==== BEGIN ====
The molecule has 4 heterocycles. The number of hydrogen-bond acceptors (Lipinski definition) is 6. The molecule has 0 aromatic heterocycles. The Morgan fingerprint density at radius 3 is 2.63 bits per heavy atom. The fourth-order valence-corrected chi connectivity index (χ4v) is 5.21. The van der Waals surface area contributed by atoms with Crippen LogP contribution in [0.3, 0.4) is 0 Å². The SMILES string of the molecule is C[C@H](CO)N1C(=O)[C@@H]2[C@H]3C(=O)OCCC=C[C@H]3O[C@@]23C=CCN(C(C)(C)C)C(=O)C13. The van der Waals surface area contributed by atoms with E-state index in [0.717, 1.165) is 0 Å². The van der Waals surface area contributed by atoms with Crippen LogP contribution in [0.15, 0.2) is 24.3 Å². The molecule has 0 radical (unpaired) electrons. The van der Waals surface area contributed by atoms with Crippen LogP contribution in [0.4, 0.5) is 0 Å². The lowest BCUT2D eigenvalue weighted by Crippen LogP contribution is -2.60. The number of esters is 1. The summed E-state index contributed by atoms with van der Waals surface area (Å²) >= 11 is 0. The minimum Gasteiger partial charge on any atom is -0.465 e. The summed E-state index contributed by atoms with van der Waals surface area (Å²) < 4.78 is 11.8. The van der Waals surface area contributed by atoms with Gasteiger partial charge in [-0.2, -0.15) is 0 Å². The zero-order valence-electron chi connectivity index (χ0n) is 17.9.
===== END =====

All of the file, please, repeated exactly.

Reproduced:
The molecule has 4 heterocycles. The number of hydrogen-bond acceptors (Lipinski definition) is 6. The molecule has 0 aromatic heterocycles. The Morgan fingerprint density at radius 3 is 2.63 bits per heavy atom. The fourth-order valence-corrected chi connectivity index (χ4v) is 5.21. The van der Waals surface area contributed by atoms with Crippen LogP contribution in [0.3, 0.4) is 0 Å². The SMILES string of the molecule is C[C@H](CO)N1C(=O)[C@@H]2[C@H]3C(=O)OCCC=C[C@H]3O[C@@]23C=CCN(C(C)(C)C)C(=O)C13. The van der Waals surface area contributed by atoms with E-state index in [0.717, 1.165) is 0 Å². The van der Waals surface area contributed by atoms with Crippen LogP contribution in [0.15, 0.2) is 24.3 Å². The molecule has 0 radical (unpaired) electrons. The van der Waals surface area contributed by atoms with Crippen LogP contribution in [0.4, 0.5) is 0 Å². The lowest BCUT2D eigenvalue weighted by Crippen LogP contribution is -2.60. The number of esters is 1. The summed E-state index contributed by atoms with van der Waals surface area (Å²) >= 11 is 0. The minimum Gasteiger partial charge on any atom is -0.465 e. The summed E-state index contributed by atoms with van der Waals surface area (Å²) < 4.78 is 11.8. The van der Waals surface area contributed by atoms with Gasteiger partial charge in [-0.2, -0.15) is 0 Å². The zero-order valence-electron chi connectivity index (χ0n) is 17.9.